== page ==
Men’s basketball coaches not surprised at recent FBI probe

The FBI sent much of the college basketball world into shock at the end of September, arresting assistant coaches from Auburn, Arizona, Oklahoma State and University of Southern California in a major college basketball corruption scandal.

Amid all the chaos, many groups of people in the know were unsurprised. The Marquette men’s basketball’s coaching staff was among the group.

“Is it totally shocking to the people in the business? I’m afraid to say that, but no,” associate head coach Stan Johnson said. “These things have happened, but these things have been happening for a long period of time.”

Last month’s arrests came after an investigation of college basketball coaches using shoe companies to bribe high school athletes, and financial advisers and agents bribing coaches to recommend them to future NBA athletes. The report also led to the firing of Louisville head coach Rick Pitino and athletic director Tom Jurich.

The surprising part for Johnson is how the investigation unfolded. He’s seen the NCAA throw down infractions plenty of times before, but the FBI stepping in added a new level of seriousness.

“When you think of NCAA violations, you think of the NCAA coming down with infractions or catching somebody in something,” Johnson said. “You don’t think of the FBI being involved. From that standpoint, that’s the most shocking.”

Head coach Steve Wojciechowski maintains that Marquette has done nothing to warrant FBI involvement. “Clear conscience is a great pillow,” Wojciechowski said during his media day press conference. 

The staff said having an open dialogue with each other prevents an issue like this from appearing on campus.

“Obviously as a staff we’re in constant communication among ourselves and our compliance department,” associate head coach Brett Nelson said. “And at the end of the day, we’re going to do things the right way. It’s all about knowing the rules, abiding by the rules and having great communication.”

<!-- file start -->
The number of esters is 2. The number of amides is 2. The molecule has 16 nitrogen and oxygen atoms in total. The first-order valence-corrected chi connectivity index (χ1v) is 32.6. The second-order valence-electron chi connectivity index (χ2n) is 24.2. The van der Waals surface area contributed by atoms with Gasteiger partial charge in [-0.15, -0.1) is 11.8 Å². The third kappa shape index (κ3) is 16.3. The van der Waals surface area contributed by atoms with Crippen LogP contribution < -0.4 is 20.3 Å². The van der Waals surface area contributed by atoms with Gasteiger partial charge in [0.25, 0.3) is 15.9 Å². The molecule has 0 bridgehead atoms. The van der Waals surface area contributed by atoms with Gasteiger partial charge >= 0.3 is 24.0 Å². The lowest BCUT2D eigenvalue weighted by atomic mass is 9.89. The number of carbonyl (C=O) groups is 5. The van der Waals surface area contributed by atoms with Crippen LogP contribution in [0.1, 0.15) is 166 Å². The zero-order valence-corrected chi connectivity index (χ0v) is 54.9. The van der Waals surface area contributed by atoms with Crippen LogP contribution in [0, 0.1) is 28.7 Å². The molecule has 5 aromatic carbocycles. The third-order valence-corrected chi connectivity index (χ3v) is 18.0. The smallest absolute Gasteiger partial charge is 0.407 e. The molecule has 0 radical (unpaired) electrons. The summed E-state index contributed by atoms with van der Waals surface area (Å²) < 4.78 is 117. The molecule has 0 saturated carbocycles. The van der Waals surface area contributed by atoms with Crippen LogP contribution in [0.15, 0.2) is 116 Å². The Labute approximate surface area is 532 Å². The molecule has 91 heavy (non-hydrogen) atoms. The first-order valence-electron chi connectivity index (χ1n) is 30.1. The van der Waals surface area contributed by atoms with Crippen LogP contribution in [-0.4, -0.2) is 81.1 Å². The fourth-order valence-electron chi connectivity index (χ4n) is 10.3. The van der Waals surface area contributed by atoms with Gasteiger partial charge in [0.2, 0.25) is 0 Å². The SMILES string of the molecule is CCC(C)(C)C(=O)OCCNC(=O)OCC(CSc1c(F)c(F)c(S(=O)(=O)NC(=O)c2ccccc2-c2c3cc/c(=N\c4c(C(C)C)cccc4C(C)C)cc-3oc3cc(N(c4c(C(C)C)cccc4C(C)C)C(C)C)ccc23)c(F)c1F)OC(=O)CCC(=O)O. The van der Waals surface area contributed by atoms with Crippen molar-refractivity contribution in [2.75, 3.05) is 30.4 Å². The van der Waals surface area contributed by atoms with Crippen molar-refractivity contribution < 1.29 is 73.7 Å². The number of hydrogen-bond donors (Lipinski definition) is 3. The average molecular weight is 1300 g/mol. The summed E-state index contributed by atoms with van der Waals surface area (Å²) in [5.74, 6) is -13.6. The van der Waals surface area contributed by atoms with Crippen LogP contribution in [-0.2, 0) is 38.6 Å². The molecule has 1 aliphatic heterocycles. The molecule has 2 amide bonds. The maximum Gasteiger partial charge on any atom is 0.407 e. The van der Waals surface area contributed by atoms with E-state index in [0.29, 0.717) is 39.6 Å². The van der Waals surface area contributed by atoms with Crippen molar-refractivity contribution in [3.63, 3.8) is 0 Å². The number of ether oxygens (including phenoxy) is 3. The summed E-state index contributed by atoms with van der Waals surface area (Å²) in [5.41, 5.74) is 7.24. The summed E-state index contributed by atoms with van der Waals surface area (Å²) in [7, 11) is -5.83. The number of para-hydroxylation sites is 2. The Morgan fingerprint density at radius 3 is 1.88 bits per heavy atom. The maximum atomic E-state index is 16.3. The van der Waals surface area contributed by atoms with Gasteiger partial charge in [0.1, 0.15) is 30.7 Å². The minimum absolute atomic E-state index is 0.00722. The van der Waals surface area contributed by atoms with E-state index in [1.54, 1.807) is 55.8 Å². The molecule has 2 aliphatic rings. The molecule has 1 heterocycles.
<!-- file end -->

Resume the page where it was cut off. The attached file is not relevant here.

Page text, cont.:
Those rules and expectations are crystal-clear, Wojciechowski said.

“In terms of myself and the people I hire, they know where I stand, so a situation like that doesn’t cause a reaction from us,” Wojciechowski said. “Because those aren’t waters we’re going to be swimming in.”

If a recruit suggests that Marquette enter those waters, the staff would stop pursuing him right there, Johnson said.

“If we’re in a position where any kid were to ask or a family, we wouldn’t recruit those guys,” Johnson said. “There are certain things you have to be able to live with.”

Wojciechowski and staff have explained the industry phenomenon by mentioning its similarities with any other major industry.

“College basketball and athletics as a whole is a mega-business and there’s a lot of money at stake,” Johnson said. “Anytime you have that, people are always going to be trying to find creative avenues and ways – whether that’s legally or illegally – to make money.”

“Adidas or Nike, all these people want high-level guys to market their brand and be in their company,” Johnson said. “It’s not only with college basketball; that’s a worldly thing.”

Some will run that business cleaner and more ethically sound than others.

“In the world you’re going to have different companies that try to maneuver in certain ways to put themselves in an advantageous position,” Johnson said. “So I don’t think that’s just reflective of college basketball itself.”

Johnson doesn’t even view the recent issue as an NCAA problem, but instead as a moral problem.

“This is not an NCAA thing,” Johnson said. “This is a who you are as a person kind of thing.”

If that business – or in this case, Wojciechowski’s program – fails to succeed because it abided NCAA rules, Wojo says he’d be more content than succeeding by running afoul of those rules.

“You do things the right way, you compete your heart out, you try to help these kids grow in every way and you do it ethically,” Wojo said. “And at the end of the day, if that’s not good enough, that’s not good enough.”

Wojo and his staff maintain that this investigation is a chance for the whole industry to ask how it can be better.

“Anytime something like this happens that creates a shockwave, people are going to ask questions about how do we make this better,” Wojciechowski said. “Those are legitimate questions to ask that you should always have, not just in moments of adversity or difficulty.”

Marquette has not been linked to any part of the FBI probe, but as prosecutor Joon Kim told media at the time of the arrests, the investigation is just getting started.

“We have your playbook,” Kim warned.

Andrew Goldstein contributed to this report.